Stop being Holy and Other Taoist Wisdom

I remember feeling particularly disgusted with myself one day, reprimanding myself for not fostering children, not volunteering at the school, not participating in the neighborhood association, not being charitable enough.  Serendipitously, this Taoist text showed up in my life that very day. It read: 


Stop being holy, forget being prudent

It’ll be a hundred times better for everyone.

Stop being altruistic, forget being righteous,

People will remember what family feeling is.  

Stop planning, forget making a profit, 

there won’t be any thieves and robbers.


But even these three rules 

Needn’t be followed: what works reliably

Is to know the raw silk,

Hold the uncut wood.

Need little,

Want less.

Forget the rules. 

Be untroubled. 

This quote metaphorically slapped me in the face.  Something about my struggle to be good and to do good seemed inauthentic and forced.  Either you go do some good, or you don’t, but don’t sit around feeling bad about your inaction. “Shit or get off the pot!”  

My spiritual director often asks me “who’s voice is it?”  Who is telling me that I’m not good enough or I’m not doing enough?  I think it’s Mother Teresa’s voice.  She often tells me to get off my ass and take up my cross.  And I think there is something to be said about doing some good and taking on some responsibility to make the world a better place. Yet, I tend to be an extremist.  So if I’m not out there ministering to the poorest of the poor or fostering five children, I’m not doing my part.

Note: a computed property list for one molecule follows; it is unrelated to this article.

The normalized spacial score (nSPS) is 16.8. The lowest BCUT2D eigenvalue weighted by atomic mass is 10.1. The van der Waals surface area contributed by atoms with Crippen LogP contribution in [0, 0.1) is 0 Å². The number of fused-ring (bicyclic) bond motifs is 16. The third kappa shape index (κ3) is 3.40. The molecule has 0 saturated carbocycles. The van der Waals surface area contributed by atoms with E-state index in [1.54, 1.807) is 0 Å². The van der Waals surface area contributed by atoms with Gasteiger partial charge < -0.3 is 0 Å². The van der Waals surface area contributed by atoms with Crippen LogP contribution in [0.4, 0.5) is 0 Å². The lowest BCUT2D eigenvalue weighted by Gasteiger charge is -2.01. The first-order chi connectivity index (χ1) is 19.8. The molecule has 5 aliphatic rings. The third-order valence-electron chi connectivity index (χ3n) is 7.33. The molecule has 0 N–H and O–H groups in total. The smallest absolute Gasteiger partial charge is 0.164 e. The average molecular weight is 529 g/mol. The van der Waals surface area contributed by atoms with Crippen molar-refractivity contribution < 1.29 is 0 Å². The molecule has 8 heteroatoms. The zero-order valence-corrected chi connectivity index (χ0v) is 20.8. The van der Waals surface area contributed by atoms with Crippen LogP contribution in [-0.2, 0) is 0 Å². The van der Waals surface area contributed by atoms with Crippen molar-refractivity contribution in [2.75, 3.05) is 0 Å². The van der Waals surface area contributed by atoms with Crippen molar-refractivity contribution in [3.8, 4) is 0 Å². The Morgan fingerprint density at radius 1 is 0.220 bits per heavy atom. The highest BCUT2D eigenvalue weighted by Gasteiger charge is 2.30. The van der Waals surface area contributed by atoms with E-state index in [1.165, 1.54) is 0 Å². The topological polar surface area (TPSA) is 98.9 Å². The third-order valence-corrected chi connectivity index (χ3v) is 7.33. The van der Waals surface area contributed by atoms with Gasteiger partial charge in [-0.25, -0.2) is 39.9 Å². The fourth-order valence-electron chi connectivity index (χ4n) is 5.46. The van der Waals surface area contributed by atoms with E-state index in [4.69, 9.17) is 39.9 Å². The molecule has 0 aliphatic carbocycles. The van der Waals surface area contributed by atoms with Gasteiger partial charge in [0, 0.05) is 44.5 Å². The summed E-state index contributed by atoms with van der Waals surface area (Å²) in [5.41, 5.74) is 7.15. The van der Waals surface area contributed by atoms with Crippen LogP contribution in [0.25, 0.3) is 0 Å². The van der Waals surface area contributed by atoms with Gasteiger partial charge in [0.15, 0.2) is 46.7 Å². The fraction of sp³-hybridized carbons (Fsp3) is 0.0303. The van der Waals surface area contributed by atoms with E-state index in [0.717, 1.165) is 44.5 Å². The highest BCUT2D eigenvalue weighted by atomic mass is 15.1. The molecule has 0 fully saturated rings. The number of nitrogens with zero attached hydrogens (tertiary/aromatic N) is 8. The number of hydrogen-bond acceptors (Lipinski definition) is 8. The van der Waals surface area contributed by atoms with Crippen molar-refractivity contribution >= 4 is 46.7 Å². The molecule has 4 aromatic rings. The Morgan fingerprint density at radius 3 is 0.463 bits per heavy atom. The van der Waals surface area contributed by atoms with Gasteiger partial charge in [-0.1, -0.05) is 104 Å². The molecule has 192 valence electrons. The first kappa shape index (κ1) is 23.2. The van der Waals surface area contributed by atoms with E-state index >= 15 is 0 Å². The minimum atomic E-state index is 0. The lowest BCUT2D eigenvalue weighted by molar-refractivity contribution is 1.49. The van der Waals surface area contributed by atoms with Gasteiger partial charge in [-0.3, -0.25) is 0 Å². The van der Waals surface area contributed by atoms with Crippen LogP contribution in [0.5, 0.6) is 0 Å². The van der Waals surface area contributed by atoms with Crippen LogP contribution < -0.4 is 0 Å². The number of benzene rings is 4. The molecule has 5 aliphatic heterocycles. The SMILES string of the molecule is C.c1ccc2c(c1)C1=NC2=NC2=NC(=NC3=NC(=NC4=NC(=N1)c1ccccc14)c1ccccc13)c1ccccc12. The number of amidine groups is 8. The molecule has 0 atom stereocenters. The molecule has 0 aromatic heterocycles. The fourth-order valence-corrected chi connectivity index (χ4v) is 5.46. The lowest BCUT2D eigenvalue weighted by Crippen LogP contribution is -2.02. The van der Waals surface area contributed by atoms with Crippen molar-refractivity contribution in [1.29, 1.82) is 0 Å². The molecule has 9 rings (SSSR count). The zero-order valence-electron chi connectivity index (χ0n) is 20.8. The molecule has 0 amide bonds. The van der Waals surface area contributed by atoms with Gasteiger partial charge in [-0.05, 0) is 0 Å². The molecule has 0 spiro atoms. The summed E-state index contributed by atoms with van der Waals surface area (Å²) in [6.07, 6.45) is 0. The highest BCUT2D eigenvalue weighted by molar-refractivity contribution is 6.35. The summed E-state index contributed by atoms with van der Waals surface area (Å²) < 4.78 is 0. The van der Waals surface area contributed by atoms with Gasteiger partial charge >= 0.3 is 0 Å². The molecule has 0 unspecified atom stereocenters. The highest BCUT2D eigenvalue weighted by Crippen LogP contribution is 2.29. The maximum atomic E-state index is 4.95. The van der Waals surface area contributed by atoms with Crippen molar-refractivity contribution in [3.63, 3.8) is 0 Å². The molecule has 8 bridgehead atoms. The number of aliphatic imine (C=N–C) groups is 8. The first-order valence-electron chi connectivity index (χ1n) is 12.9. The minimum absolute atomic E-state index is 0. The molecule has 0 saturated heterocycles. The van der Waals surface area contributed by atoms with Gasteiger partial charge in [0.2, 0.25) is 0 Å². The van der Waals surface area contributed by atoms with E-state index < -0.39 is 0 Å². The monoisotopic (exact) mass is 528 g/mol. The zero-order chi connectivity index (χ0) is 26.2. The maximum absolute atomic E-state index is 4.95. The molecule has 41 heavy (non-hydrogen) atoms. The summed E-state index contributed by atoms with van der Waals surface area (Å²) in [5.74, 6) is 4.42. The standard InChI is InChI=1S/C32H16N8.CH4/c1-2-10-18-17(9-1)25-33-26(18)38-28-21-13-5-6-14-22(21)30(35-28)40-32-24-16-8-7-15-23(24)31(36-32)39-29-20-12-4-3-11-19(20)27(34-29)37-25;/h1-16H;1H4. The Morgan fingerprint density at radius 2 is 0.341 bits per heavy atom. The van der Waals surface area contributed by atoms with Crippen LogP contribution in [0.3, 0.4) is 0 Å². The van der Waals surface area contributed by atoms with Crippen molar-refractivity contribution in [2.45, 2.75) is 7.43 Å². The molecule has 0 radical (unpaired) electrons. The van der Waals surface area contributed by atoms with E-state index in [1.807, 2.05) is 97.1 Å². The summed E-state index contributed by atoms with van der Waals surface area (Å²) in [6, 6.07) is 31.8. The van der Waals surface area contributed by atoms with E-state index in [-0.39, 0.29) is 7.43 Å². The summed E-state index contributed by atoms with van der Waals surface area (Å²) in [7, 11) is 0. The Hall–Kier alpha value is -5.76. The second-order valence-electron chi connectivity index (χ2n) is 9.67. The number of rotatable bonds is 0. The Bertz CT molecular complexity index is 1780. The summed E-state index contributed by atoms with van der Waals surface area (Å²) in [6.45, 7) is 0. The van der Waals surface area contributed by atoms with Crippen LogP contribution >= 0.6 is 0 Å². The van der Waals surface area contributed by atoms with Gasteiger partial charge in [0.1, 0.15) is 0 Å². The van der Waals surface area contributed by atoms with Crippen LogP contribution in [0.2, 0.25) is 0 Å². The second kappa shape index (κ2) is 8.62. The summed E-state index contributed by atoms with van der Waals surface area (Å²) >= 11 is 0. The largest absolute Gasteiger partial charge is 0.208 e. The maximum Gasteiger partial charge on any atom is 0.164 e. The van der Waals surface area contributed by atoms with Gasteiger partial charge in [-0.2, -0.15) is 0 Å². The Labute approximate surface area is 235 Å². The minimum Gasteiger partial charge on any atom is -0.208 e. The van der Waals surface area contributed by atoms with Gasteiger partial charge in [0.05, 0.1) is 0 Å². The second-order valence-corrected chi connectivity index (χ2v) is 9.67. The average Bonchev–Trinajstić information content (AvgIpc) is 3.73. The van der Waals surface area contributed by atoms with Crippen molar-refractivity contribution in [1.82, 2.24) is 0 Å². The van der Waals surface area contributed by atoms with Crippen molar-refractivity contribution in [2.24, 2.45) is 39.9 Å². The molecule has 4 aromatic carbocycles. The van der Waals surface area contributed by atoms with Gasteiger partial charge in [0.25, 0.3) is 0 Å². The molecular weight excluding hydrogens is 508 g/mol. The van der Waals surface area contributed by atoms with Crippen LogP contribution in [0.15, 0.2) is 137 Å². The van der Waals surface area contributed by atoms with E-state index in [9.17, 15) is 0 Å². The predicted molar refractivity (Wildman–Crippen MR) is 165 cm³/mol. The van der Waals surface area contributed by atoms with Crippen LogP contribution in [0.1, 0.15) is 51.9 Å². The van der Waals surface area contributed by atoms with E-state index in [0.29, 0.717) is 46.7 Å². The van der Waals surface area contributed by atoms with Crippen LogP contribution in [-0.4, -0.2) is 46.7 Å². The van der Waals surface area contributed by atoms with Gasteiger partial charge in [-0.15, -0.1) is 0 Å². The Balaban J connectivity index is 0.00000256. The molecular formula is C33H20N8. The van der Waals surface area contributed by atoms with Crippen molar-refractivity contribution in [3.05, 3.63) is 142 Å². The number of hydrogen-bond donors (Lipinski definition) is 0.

Yet Taoist wisdom proclaims: 

Do nothing and everything gets done.

When I settle into this Tao Te Ching quote, I realize there are many simple actions I do that help.  I do nothing yet: my kids get a cuddle, my friend gets a small loan, the school gets a field trip volunteer, my husband gets a lunch, and my mom gets a phone call that makes her day.

All that comes from my righteous worrying about not doing enough is me pulling away from the present moment. and losing sight of all the good that already gets done. Taoist sage, Lao Tzu says to be more like the raw silk and the uncut wood, which I think means to be more natural.  Don’t try so hard to be this perfected, refined person.  Learn from the animals.  My dog isn’t worried about his contribution to society; he isn’t fretting over his life’s purpose.  He just lives his life, being present with what arises.

As I wrote this piece, I researched some interpretations of these quotes, but I found no satisfactory analysis.  So I took that as a message to stop looking for the precise understanding, stop trying to perfect my knowledge, stop waiting for the puzzle pieces to fall into place.  I’m sending out my raw and uncarved thoughts today, trusting that everything that needs to get done will. 


Featured Image by Ian Keefe